World Bank Group Approves New Push to Alleviate Water Scarcity in Senegal River Basin and Wider Sahel
December 5, 2013
WASHINGTON, December 5, 2013 – The World Bank’s Board of Executive Directors today approved US$228.5 million for a new push to boost water management in the Senegal River Basin and further improve the development prospects of Guinea, Mali, Mauritania and Senegal.
More than 4.5 million people living within the Senegal River Basin are expected to benefit directly from this multi-country project. Their countries rank among the world’s poorest with 42-53% of the population, mostly subsistence or smallholder farmers, living below the poverty line. Annual population growth is estimated at 2.7 percent and the population is expected to double every 25 years.
During an historic trip last month to the Sahel by development leaders including the UN Secretary General Ban Ki-moon, President Jim Yong Kim of the World Bank Group pledged $1.5 billion in new financing to support major regional development priorities such as social safety nets to help families weather the worst effects of economic adversity and natural disasters, improve infrastructure and create opportunities in rural areas with more hydropower and other sources of clean energy to greatly expand irrigation and transform agriculture. This is the first project under this new initiative.
The project is financed by IDA, the World Bank Group’s fund for the poorest countries.*
“Reducing the withering impact of drought will dramatically improve the livelihoods of millions of farmers, herders, and communities across The Sahel, and help to boost peace and development across their region,” says Makhtar Diop, World Bank Vice President for Africa. “If you want to help the people of The Sahel become more resilient to climate change, you have to fight drought first and foremost.”
The Senegal River Basin, which covers 300,000 km², has significant hydropower and irrigation potential which could greatly improve water and food security and provide cheap renewable energy. This project aims to improve water availability for agriculture and food production, support aquaculture and fisheries management, promote hydropower through feasibility studies, reduce malaria and other neglected tropical diseases that sicken millions of people, and pilot innovative approaches to adapt to climate change.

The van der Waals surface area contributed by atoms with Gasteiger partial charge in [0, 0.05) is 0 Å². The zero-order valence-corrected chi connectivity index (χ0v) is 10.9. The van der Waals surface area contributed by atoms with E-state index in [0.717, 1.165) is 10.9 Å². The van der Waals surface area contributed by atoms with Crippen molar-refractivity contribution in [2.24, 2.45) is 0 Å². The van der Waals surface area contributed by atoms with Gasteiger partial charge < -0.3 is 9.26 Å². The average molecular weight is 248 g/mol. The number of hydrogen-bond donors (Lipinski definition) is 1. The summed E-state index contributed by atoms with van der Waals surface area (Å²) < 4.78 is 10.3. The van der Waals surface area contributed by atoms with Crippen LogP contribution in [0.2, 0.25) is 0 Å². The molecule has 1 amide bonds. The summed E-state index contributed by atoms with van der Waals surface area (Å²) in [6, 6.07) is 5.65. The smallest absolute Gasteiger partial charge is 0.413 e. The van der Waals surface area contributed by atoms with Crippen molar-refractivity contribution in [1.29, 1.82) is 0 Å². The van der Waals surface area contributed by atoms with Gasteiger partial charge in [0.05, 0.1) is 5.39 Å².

“While working to meet people’s energy and food needs in the Senegal River Basin, we also have to help families prevent and treat malaria and other borderless water-related diseases that routinely affect their health and ability to work,” says Colin Bruce, the World Bank Director for Strategy, Operations and Regional Integration in Africa. “That is why this project is also tackling key deficits in health, water, power, food, and fisheries, through strengthened regional cooperation and coordination.”
According to the project document, malaria prevalence rates in the Senegal River Basin are estimated at 14.3% among children under 5, and 9.0% among pregnant women, the most vulnerable groups. Epidemiological mapping shows that Neglected Tropical Diseases (NTDs) such as schistosomiasis, soil- transmitted helminthes/geohelminths, trachoma, lymphatic filariasis and onchocerciasis, affect almost all districts along the Senegal River Basin. Studies have shown that integrated disease control measures, coupled with sound water management, are essential to mitigate the burden of malaria and NTDs in locations near irrigation or dam sites.
The funding approved today includes a US$16-million grant from the Global Environment Facility and the Least Developed Countries Fund to strengthen the capacity of the Organization for the Development of the Senegal River (known by its French acronym, OMVS) which was founded in 1972 to reduce the vulnerability of people’s livelihoods in the Basin through coordinated water resource and energy development. OMVS is jointly governed by Guinea, Mali, Mauritania and Senegal.
“This Senegal River project will demonstrate the power of regional integration and collaboration for a strategic group of countries which face rising energy and food shortages, and growing demand which increasingly hamper their economic performance,“ says Shelley McMillan, World Bank Senior Water Resources Specialist and Team Leader for the Senegal River Basin Project. “We look forward to working closely with the riparian countries and other key development agencies to help transform lives in the region.’
* The World Bank’s International Development Association (IDA), established in 1960, helps the world’s poorest countries by providing zero-interest loans and grants for projects and programs that boost economic growth, reduce poverty, and improve poor people’s lives. IDA is one of the largest sources of assistance for the world’s 82 poorest countries, 40 of which are in Africa. Resources from IDA bring positive change for 2.5 billion people living on less than $2 a day. Since 1960, IDA has supported development work in 108 countries. Annual commitments have increased steadily and averaged about $16 billion over the last three years, with about 50 percent of commitments going to Africa.
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